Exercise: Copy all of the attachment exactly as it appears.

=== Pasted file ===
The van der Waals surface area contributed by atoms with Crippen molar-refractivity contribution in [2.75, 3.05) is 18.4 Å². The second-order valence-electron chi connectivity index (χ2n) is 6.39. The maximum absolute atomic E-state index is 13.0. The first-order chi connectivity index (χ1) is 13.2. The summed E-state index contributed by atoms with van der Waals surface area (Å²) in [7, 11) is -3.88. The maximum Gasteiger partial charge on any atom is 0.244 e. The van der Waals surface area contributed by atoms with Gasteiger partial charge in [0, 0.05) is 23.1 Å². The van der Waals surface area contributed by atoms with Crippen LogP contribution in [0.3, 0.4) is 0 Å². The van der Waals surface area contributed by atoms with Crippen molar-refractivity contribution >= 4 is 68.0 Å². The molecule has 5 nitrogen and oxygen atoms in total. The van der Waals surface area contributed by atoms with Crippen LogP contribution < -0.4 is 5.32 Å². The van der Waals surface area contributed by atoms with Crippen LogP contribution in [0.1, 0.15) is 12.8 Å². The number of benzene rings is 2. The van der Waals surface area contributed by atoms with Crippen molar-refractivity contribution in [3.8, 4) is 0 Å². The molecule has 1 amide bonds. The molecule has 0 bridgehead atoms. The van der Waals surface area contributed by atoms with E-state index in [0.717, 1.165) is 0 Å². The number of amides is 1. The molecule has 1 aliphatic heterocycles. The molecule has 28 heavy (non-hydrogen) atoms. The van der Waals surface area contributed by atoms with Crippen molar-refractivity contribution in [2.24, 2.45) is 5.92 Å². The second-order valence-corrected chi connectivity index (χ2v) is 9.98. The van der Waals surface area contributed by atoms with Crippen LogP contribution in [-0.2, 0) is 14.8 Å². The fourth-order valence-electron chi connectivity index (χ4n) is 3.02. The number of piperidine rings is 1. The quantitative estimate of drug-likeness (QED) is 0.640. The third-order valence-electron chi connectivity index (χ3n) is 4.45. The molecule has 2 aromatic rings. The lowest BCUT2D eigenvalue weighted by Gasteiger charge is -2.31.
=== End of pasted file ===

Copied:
The van der Waals surface area contributed by atoms with Crippen molar-refractivity contribution in [2.75, 3.05) is 18.4 Å². The second-order valence-electron chi connectivity index (χ2n) is 6.39. The maximum absolute atomic E-state index is 13.0. The first-order chi connectivity index (χ1) is 13.2. The summed E-state index contributed by atoms with van der Waals surface area (Å²) in [7, 11) is -3.88. The maximum Gasteiger partial charge on any atom is 0.244 e. The van der Waals surface area contributed by atoms with Gasteiger partial charge in [0, 0.05) is 23.1 Å². The van der Waals surface area contributed by atoms with Crippen LogP contribution in [0.3, 0.4) is 0 Å². The van der Waals surface area contributed by atoms with Crippen molar-refractivity contribution >= 4 is 68.0 Å². The molecule has 5 nitrogen and oxygen atoms in total. The van der Waals surface area contributed by atoms with Crippen LogP contribution < -0.4 is 5.32 Å². The van der Waals surface area contributed by atoms with Crippen LogP contribution in [0.1, 0.15) is 12.8 Å². The number of benzene rings is 2. The van der Waals surface area contributed by atoms with Crippen molar-refractivity contribution in [3.8, 4) is 0 Å². The molecule has 1 amide bonds. The molecule has 0 bridgehead atoms. The van der Waals surface area contributed by atoms with E-state index in [0.717, 1.165) is 0 Å². The number of amides is 1. The molecule has 1 aliphatic heterocycles. The molecule has 28 heavy (non-hydrogen) atoms. The van der Waals surface area contributed by atoms with Crippen molar-refractivity contribution in [2.24, 2.45) is 5.92 Å². The second-order valence-corrected chi connectivity index (χ2v) is 9.98. The van der Waals surface area contributed by atoms with Crippen LogP contribution in [-0.2, 0) is 14.8 Å². The fourth-order valence-electron chi connectivity index (χ4n) is 3.02. The number of piperidine rings is 1. The quantitative estimate of drug-likeness (QED) is 0.640. The third-order valence-electron chi connectivity index (χ3n) is 4.45. The molecule has 2 aromatic rings. The lowest BCUT2D eigenvalue weighted by Gasteiger charge is -2.31.